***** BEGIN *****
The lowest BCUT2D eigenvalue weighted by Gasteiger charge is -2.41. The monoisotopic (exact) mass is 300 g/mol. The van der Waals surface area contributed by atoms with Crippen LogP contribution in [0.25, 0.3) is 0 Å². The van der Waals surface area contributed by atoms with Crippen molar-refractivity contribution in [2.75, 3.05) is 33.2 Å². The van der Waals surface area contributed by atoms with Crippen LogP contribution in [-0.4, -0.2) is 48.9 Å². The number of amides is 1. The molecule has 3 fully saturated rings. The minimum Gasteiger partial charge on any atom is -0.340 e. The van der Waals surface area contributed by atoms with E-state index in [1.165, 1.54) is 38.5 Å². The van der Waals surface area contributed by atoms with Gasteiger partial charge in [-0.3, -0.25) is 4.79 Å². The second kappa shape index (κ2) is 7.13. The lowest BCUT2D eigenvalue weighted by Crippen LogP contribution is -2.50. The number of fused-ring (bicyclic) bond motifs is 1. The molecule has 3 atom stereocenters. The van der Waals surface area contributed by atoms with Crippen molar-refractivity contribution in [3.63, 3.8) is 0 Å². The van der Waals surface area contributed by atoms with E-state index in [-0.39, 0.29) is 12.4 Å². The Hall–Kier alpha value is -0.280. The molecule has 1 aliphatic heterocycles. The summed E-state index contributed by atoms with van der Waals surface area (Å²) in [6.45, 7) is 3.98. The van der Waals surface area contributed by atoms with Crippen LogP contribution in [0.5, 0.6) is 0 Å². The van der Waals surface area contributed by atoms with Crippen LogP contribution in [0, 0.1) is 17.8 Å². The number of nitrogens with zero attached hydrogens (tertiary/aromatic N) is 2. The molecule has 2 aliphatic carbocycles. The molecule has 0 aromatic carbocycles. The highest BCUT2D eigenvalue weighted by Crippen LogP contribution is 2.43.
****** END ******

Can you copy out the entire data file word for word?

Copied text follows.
The lowest BCUT2D eigenvalue weighted by Gasteiger charge is -2.41. The monoisotopic (exact) mass is 300 g/mol. The van der Waals surface area contributed by atoms with Crippen LogP contribution in [0.25, 0.3) is 0 Å². The van der Waals surface area contributed by atoms with Crippen molar-refractivity contribution in [2.75, 3.05) is 33.2 Å². The van der Waals surface area contributed by atoms with Crippen LogP contribution in [-0.4, -0.2) is 48.9 Å². The number of amides is 1. The molecule has 3 fully saturated rings. The minimum Gasteiger partial charge on any atom is -0.340 e. The van der Waals surface area contributed by atoms with E-state index in [1.165, 1.54) is 38.5 Å². The van der Waals surface area contributed by atoms with Gasteiger partial charge in [-0.3, -0.25) is 4.79 Å². The second kappa shape index (κ2) is 7.13. The lowest BCUT2D eigenvalue weighted by Crippen LogP contribution is -2.50. The number of fused-ring (bicyclic) bond motifs is 1. The molecule has 3 atom stereocenters. The van der Waals surface area contributed by atoms with Crippen molar-refractivity contribution in [3.63, 3.8) is 0 Å². The van der Waals surface area contributed by atoms with E-state index in [-0.39, 0.29) is 12.4 Å². The Hall–Kier alpha value is -0.280. The molecule has 1 aliphatic heterocycles. The summed E-state index contributed by atoms with van der Waals surface area (Å²) in [6.45, 7) is 3.98. The van der Waals surface area contributed by atoms with Crippen LogP contribution in [0.5, 0.6) is 0 Å². The van der Waals surface area contributed by atoms with Crippen LogP contribution in [0, 0.1) is 17.8 Å². The number of nitrogens with zero attached hydrogens (tertiary/aromatic N) is 2. The molecule has 2 aliphatic carbocycles. The molecule has 0 aromatic carbocycles. The highest BCUT2D eigenvalue weighted by Crippen LogP contribution is 2.43.